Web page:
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Restaurant Business

Kozy Kitchen Moves to Lakewood

Say hello to a kids menu, grass-fed buffalo, and ginger pancakes.

I just got off the phone with Kozy Kitchen owner Jason Gordon, who signed his lease on a new spot a few minutes ago. The health-conscious, family-owned spot is moving from its McKinney Avenue location to Lakewood, settling down in the space that Sugarbacon Proper Kitchen vacated last July.

Kozy Kitchen was one of the earliest go-tos to for gluten-free pancakes and baked goods, for breakfast omelets packed with grass-fed buffalo or venison sausage and raw cheddar or egg whites and “all the veggies you can handle.” For 15 years, the welcoming spot has focused on sustainability and nutrition, peddling local brand Holy Kombucha on tap and fresh juices in any combination for swirls of orange, green apple, carrot, grapefruit.

Growing and creating community has always been part of the explicit goal as well. But on McKinney, that was problematic. “Parking became a huge issue,” says Gordon. “Our growth was stagnating because of the lack of parking. There’s valet…” but Kozy Kitchen isn’t the kind of place that attracts a valet-ing crowd.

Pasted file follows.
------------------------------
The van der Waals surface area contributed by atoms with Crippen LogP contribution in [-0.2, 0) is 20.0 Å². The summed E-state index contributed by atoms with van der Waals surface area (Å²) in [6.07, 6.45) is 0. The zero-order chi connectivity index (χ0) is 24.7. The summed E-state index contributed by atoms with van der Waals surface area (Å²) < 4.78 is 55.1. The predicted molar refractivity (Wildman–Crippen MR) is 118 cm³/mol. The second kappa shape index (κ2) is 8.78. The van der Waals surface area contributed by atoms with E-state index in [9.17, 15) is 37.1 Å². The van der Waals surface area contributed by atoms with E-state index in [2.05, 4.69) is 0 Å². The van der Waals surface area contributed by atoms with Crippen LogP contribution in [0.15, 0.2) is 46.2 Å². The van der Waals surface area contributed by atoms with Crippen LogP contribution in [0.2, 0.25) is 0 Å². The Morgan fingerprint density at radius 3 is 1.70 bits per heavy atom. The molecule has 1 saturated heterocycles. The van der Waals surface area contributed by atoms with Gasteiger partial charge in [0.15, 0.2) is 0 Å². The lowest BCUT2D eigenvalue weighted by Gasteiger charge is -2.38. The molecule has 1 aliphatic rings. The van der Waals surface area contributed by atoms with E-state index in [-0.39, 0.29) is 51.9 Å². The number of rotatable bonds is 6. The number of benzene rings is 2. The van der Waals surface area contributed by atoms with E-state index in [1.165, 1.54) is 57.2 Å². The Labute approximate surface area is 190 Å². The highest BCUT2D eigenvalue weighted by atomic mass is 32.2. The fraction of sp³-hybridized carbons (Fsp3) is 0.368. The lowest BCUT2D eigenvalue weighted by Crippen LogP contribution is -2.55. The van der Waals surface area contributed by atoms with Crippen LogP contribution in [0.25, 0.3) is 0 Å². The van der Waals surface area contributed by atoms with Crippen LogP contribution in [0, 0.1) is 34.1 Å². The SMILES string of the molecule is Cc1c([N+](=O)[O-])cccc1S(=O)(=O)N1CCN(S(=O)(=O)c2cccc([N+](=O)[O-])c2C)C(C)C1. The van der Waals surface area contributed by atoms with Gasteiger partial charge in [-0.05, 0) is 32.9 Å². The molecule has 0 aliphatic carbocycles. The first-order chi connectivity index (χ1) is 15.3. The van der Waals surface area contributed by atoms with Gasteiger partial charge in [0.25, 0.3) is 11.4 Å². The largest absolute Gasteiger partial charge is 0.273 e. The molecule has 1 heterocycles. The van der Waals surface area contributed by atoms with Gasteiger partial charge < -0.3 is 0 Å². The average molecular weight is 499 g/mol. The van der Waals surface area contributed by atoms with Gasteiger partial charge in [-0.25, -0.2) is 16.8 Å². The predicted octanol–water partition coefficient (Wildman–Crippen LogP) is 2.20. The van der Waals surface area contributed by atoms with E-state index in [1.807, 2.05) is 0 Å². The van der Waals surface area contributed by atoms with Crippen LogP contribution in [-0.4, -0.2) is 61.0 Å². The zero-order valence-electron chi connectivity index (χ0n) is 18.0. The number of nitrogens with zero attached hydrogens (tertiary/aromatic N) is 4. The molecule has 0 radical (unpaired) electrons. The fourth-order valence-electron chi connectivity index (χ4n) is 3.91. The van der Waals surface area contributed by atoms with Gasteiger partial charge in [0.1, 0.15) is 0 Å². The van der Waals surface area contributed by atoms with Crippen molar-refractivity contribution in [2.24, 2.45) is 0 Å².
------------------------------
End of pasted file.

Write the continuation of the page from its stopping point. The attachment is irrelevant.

“We were eyeing a spot in Bishop Arts,” says Gordon about a space across the street from where a new Central Market is projected to open. But a new owner of their current building also happened to own the Lakewood property. He told Gordon he had “the perfect place” for him.

His goals for the new spot include catering to that Lakewood community with a kid’s menu. “We definitely get kids at Kozy, but not as many as we’ll get in Lakewood,” Gordon says, anticipating a gluten-free, healthy “full, blown-out” kid’s menu on which the culinary team (headed by executive chef Nick Pavageau) is currently working.

The McKinney Avenue spot has been a welcoming place to read the newspaper on a lazy Saturday morning. The new location will run the same hours, from early morning until 9 p.m. or even later. One of the other changes is the addition of a bar, where people can linger over a local brew.

Gordon refers to the tenant before Sugarbacon Proper Kitchen with a chuckle: “Dixie House had a 35-year run. I think we can do 35 years, too.” How do you like that, Lakewood?